LSC Management Challenges

The OIG has independently identified the following as areas that we consider to be serious management and performance challenges facing the Corporation. The OIG uses its ongoing risk assessments to identify and monitor high risk areas and guide future OIG work planning.[1]  These areas are also among those commonly identified by the Government Accountability Office and other OIGs in the annual Council of Inspectors General on Integrity and Efficiency Report to the President.

LSC Challenge Areas:

  1. Performance Management and Accountability. LSC recognizes the challenge that it must collect and effectively use reliable performance and accountability data to assess and demonstrate LSC’s and its grant recipients’ performance and value in order to ensure accountability and funder support. This information is needed to support strategy, policy and operational improvements to achieve the greatest benefit to the public. LSC needs to continue to be innovative in finding ways to garner and leverage scarce financial resources invested in civil legal aid.

  2. Grants Management and Procurement. Throughout the federal government, procurement and grants have historically been prone to fraud and waste. Improving management and oversight in these areas remains a challenge at LSC.  LSC needs to continue to improve grants administration and oversight (including sub-grants), to strengthen acquisition management programs, and to ensure compliance with laws and regulations (including congressionally mandated practice restrictions).

  3. Governance and Controls Systems. LSC must preserve the requisite independence from its grant recipients and those who represent them to objectively fulfill its statutory responsibilities and maintain strong oversight.  Addressing uneven oversight by grant recipient boards provides LSC an opportunity to help strengthen recipients’ governance and accountability that is so important to the integrity of the national program.  Updating and maintaining a sound system of policies and controls to manage the programs and operations of LSC and the grant recipients remains a serious management challenge.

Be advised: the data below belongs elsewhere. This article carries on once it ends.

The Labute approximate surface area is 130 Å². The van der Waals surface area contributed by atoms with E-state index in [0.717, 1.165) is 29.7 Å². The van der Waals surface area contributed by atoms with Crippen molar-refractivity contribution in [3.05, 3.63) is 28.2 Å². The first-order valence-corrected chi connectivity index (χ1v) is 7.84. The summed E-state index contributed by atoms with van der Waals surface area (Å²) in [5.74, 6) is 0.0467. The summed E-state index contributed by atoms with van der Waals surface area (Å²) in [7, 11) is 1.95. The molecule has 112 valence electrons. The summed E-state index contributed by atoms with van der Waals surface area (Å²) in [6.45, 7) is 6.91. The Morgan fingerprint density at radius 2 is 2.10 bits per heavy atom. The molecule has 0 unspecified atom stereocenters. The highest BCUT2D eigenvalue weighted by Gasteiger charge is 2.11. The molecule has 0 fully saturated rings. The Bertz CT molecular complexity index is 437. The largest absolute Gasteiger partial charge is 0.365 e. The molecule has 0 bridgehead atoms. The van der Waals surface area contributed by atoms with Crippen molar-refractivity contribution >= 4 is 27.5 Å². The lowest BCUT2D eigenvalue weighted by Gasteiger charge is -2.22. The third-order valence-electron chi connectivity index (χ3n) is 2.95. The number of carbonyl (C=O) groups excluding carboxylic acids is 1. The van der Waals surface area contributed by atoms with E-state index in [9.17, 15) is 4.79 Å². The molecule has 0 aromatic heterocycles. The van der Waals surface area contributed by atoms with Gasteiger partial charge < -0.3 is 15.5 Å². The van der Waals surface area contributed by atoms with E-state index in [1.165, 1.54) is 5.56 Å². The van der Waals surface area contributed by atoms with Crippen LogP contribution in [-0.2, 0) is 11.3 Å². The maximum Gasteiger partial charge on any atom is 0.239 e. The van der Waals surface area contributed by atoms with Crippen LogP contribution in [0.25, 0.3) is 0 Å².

4. Human Capital Management. Managing human capital - hiring, training, and retaining a competent and motivated staff - is a performance challenge that concerns LSC and its grant recipients. Particular challenge areas include developing and implementing new performance management and compensation systems, newly unionized workforce, workforce morale, and succession planning.

     
  5. Information Technology Management and Security. Ensuring that LSC’s and its grant recipients’ information systems are effective and safe is crucial to program operations. Significant challenges in this area include:  the creation of an LSC-wide grantee information management system, security of LSC’s and grantees’ confidential data, and disaster recovery. Ensuring the effectiveness of its technology investments, including the Technology Initiative Grants, also requires meeting the challenges of standardization, replication and sustainability of its projects.

 


[1] The practice is required at major government agencies by the Reports Consolidation Act of 2000, 31 USC §3516(2)(d), and is incorporated here as an OIG best practice.

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